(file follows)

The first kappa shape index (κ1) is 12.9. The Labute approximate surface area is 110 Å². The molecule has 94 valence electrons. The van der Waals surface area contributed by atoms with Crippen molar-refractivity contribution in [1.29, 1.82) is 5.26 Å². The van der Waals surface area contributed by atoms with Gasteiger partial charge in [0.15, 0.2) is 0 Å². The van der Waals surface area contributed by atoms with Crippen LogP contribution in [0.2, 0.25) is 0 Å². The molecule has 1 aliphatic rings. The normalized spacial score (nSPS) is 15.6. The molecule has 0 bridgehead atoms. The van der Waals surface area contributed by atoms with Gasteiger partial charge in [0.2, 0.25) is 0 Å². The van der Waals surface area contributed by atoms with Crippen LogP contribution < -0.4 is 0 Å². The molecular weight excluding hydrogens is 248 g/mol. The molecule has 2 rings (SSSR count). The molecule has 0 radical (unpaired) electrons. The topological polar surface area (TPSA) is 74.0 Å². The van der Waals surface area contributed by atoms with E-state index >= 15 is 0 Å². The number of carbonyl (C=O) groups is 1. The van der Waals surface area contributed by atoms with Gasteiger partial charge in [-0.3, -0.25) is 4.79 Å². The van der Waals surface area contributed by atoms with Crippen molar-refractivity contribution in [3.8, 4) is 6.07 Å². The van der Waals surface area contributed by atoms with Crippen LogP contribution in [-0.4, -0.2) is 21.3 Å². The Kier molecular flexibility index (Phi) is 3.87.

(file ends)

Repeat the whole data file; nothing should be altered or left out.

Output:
The first kappa shape index (κ1) is 12.9. The Labute approximate surface area is 110 Å². The molecule has 94 valence electrons. The van der Waals surface area contributed by atoms with Crippen molar-refractivity contribution in [1.29, 1.82) is 5.26 Å². The van der Waals surface area contributed by atoms with Gasteiger partial charge in [0.15, 0.2) is 0 Å². The van der Waals surface area contributed by atoms with Crippen LogP contribution in [0.2, 0.25) is 0 Å². The molecule has 1 aliphatic rings. The normalized spacial score (nSPS) is 15.6. The molecule has 0 bridgehead atoms. The van der Waals surface area contributed by atoms with Gasteiger partial charge in [0.2, 0.25) is 0 Å². The van der Waals surface area contributed by atoms with Crippen LogP contribution < -0.4 is 0 Å². The molecular weight excluding hydrogens is 248 g/mol. The molecule has 2 rings (SSSR count). The molecule has 0 radical (unpaired) electrons. The topological polar surface area (TPSA) is 74.0 Å². The van der Waals surface area contributed by atoms with E-state index >= 15 is 0 Å². The number of carbonyl (C=O) groups is 1. The van der Waals surface area contributed by atoms with Gasteiger partial charge in [-0.3, -0.25) is 4.79 Å². The van der Waals surface area contributed by atoms with Crippen molar-refractivity contribution in [3.8, 4) is 6.07 Å². The van der Waals surface area contributed by atoms with Crippen LogP contribution in [-0.4, -0.2) is 21.3 Å². The Kier molecular flexibility index (Phi) is 3.87.